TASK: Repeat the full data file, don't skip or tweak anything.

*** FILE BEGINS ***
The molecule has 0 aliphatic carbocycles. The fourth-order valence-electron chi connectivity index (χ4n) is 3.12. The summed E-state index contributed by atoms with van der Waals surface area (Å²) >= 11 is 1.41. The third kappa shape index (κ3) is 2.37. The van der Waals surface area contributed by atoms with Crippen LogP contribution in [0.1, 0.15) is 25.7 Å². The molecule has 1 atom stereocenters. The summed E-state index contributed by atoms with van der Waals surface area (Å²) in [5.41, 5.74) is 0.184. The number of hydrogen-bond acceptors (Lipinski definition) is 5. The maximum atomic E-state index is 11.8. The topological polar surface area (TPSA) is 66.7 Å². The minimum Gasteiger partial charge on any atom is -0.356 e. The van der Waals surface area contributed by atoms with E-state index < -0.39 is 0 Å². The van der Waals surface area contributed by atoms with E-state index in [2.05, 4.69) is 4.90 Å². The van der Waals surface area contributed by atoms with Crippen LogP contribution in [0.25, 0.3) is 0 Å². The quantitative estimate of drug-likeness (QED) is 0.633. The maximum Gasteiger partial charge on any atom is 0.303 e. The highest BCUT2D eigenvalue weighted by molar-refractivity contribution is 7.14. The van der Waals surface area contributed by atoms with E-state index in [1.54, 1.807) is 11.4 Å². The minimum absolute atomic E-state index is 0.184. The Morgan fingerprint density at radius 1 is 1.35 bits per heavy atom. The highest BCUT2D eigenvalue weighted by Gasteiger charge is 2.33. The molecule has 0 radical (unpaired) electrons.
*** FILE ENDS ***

The molecule has 0 aliphatic carbocycles. The fourth-order valence-electron chi connectivity index (χ4n) is 3.12. The summed E-state index contributed by atoms with van der Waals surface area (Å²) >= 11 is 1.41. The third kappa shape index (κ3) is 2.37. The van der Waals surface area contributed by atoms with Crippen LogP contribution in [0.1, 0.15) is 25.7 Å². The molecule has 1 atom stereocenters. The summed E-state index contributed by atoms with van der Waals surface area (Å²) in [5.41, 5.74) is 0.184. The number of hydrogen-bond acceptors (Lipinski definition) is 5. The maximum atomic E-state index is 11.8. The topological polar surface area (TPSA) is 66.7 Å². The minimum Gasteiger partial charge on any atom is -0.356 e. The van der Waals surface area contributed by atoms with E-state index < -0.39 is 0 Å². The van der Waals surface area contributed by atoms with E-state index in [2.05, 4.69) is 4.90 Å². The van der Waals surface area contributed by atoms with Crippen LogP contribution in [0.25, 0.3) is 0 Å². The quantitative estimate of drug-likeness (QED) is 0.633. The maximum Gasteiger partial charge on any atom is 0.303 e. The highest BCUT2D eigenvalue weighted by molar-refractivity contribution is 7.14. The van der Waals surface area contributed by atoms with E-state index in [1.54, 1.807) is 11.4 Å². The minimum absolute atomic E-state index is 0.184. The Morgan fingerprint density at radius 1 is 1.35 bits per heavy atom. The highest BCUT2D eigenvalue weighted by Gasteiger charge is 2.33. The molecule has 0 radical (unpaired) electrons.